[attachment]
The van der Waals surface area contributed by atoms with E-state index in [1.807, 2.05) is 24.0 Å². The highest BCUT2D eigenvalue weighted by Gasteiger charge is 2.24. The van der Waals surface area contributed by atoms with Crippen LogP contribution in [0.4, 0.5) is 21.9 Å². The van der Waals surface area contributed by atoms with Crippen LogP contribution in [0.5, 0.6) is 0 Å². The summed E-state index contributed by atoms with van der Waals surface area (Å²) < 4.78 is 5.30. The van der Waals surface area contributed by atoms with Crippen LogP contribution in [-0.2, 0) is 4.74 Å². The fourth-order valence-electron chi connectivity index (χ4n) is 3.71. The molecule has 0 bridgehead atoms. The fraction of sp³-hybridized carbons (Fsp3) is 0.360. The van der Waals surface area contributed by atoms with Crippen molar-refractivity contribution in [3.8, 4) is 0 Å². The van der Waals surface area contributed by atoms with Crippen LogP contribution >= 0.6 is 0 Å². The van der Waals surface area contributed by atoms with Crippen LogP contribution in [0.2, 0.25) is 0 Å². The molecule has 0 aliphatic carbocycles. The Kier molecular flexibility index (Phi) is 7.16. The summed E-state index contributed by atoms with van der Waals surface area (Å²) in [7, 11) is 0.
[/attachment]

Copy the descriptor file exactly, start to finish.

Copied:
The van der Waals surface area contributed by atoms with E-state index in [1.807, 2.05) is 24.0 Å². The highest BCUT2D eigenvalue weighted by Gasteiger charge is 2.24. The van der Waals surface area contributed by atoms with Crippen LogP contribution in [0.4, 0.5) is 21.9 Å². The van der Waals surface area contributed by atoms with Crippen LogP contribution in [0.5, 0.6) is 0 Å². The summed E-state index contributed by atoms with van der Waals surface area (Å²) < 4.78 is 5.30. The van der Waals surface area contributed by atoms with Crippen LogP contribution in [-0.2, 0) is 4.74 Å². The fourth-order valence-electron chi connectivity index (χ4n) is 3.71. The molecule has 0 bridgehead atoms. The fraction of sp³-hybridized carbons (Fsp3) is 0.360. The van der Waals surface area contributed by atoms with Crippen molar-refractivity contribution in [3.8, 4) is 0 Å². The van der Waals surface area contributed by atoms with Crippen LogP contribution >= 0.6 is 0 Å². The van der Waals surface area contributed by atoms with Crippen LogP contribution in [0.2, 0.25) is 0 Å². The molecule has 0 aliphatic carbocycles. The Kier molecular flexibility index (Phi) is 7.16. The summed E-state index contributed by atoms with van der Waals surface area (Å²) in [7, 11) is 0.